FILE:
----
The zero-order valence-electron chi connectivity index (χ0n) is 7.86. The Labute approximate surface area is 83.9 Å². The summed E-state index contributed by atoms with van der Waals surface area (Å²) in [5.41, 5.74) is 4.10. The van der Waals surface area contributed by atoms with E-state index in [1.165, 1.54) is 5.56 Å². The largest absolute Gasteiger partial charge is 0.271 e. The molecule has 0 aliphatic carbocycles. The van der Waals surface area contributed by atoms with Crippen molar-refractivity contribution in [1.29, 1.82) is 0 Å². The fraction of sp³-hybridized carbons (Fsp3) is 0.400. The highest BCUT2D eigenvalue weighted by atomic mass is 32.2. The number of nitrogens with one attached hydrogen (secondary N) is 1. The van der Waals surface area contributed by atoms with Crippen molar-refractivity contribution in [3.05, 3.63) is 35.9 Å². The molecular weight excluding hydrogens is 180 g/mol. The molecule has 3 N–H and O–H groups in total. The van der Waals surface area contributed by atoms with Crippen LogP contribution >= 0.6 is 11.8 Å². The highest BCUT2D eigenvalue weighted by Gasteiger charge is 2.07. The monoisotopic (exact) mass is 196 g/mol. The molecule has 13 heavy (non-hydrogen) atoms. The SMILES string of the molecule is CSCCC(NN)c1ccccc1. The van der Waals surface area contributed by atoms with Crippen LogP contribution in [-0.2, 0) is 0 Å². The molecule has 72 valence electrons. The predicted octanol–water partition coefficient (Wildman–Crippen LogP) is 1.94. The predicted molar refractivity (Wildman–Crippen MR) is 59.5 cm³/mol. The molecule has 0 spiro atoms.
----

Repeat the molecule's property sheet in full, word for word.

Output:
The zero-order valence-electron chi connectivity index (χ0n) is 7.86. The Labute approximate surface area is 83.9 Å². The summed E-state index contributed by atoms with van der Waals surface area (Å²) in [5.41, 5.74) is 4.10. The van der Waals surface area contributed by atoms with E-state index in [1.165, 1.54) is 5.56 Å². The largest absolute Gasteiger partial charge is 0.271 e. The molecule has 0 aliphatic carbocycles. The van der Waals surface area contributed by atoms with Crippen molar-refractivity contribution in [1.29, 1.82) is 0 Å². The fraction of sp³-hybridized carbons (Fsp3) is 0.400. The highest BCUT2D eigenvalue weighted by atomic mass is 32.2. The number of nitrogens with one attached hydrogen (secondary N) is 1. The van der Waals surface area contributed by atoms with Crippen molar-refractivity contribution in [3.05, 3.63) is 35.9 Å². The molecular weight excluding hydrogens is 180 g/mol. The molecule has 3 N–H and O–H groups in total. The van der Waals surface area contributed by atoms with Crippen LogP contribution >= 0.6 is 11.8 Å². The highest BCUT2D eigenvalue weighted by Gasteiger charge is 2.07. The monoisotopic (exact) mass is 196 g/mol. The molecule has 13 heavy (non-hydrogen) atoms. The SMILES string of the molecule is CSCCC(NN)c1ccccc1. The van der Waals surface area contributed by atoms with Crippen LogP contribution in [-0.2, 0) is 0 Å². The molecule has 72 valence electrons. The predicted octanol–water partition coefficient (Wildman–Crippen LogP) is 1.94. The predicted molar refractivity (Wildman–Crippen MR) is 59.5 cm³/mol. The molecule has 0 spiro atoms.